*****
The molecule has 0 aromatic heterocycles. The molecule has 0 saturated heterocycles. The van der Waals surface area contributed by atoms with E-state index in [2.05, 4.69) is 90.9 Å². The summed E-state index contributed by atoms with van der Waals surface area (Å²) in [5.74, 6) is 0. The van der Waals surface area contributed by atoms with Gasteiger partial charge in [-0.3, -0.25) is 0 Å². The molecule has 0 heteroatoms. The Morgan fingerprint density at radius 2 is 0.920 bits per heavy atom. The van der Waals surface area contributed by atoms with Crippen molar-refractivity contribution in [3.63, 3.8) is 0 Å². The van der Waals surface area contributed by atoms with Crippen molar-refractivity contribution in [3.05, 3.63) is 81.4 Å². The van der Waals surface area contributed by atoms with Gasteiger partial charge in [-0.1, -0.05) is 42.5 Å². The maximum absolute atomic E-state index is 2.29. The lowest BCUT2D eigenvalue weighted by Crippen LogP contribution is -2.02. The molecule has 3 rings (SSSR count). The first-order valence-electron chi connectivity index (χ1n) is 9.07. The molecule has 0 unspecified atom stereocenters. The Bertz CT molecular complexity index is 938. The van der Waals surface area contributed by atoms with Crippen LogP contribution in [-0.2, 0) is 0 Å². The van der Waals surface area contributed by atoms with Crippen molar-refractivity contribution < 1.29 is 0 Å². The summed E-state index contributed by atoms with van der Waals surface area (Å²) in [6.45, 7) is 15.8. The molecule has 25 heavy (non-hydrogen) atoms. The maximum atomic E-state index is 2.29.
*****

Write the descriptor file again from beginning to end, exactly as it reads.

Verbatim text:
The molecule has 0 aromatic heterocycles. The molecule has 0 saturated heterocycles. The van der Waals surface area contributed by atoms with E-state index in [2.05, 4.69) is 90.9 Å². The summed E-state index contributed by atoms with van der Waals surface area (Å²) in [5.74, 6) is 0. The van der Waals surface area contributed by atoms with Gasteiger partial charge in [-0.3, -0.25) is 0 Å². The molecule has 0 heteroatoms. The Morgan fingerprint density at radius 2 is 0.920 bits per heavy atom. The van der Waals surface area contributed by atoms with Crippen molar-refractivity contribution in [3.63, 3.8) is 0 Å². The van der Waals surface area contributed by atoms with Crippen molar-refractivity contribution in [3.05, 3.63) is 81.4 Å². The van der Waals surface area contributed by atoms with Gasteiger partial charge in [-0.1, -0.05) is 42.5 Å². The maximum absolute atomic E-state index is 2.29. The lowest BCUT2D eigenvalue weighted by Crippen LogP contribution is -2.02. The molecule has 3 rings (SSSR count). The first-order valence-electron chi connectivity index (χ1n) is 9.07. The molecule has 0 unspecified atom stereocenters. The Bertz CT molecular complexity index is 938. The van der Waals surface area contributed by atoms with Crippen LogP contribution in [-0.2, 0) is 0 Å². The van der Waals surface area contributed by atoms with Crippen molar-refractivity contribution < 1.29 is 0 Å². The summed E-state index contributed by atoms with van der Waals surface area (Å²) in [6.45, 7) is 15.8. The molecule has 25 heavy (non-hydrogen) atoms. The maximum atomic E-state index is 2.29.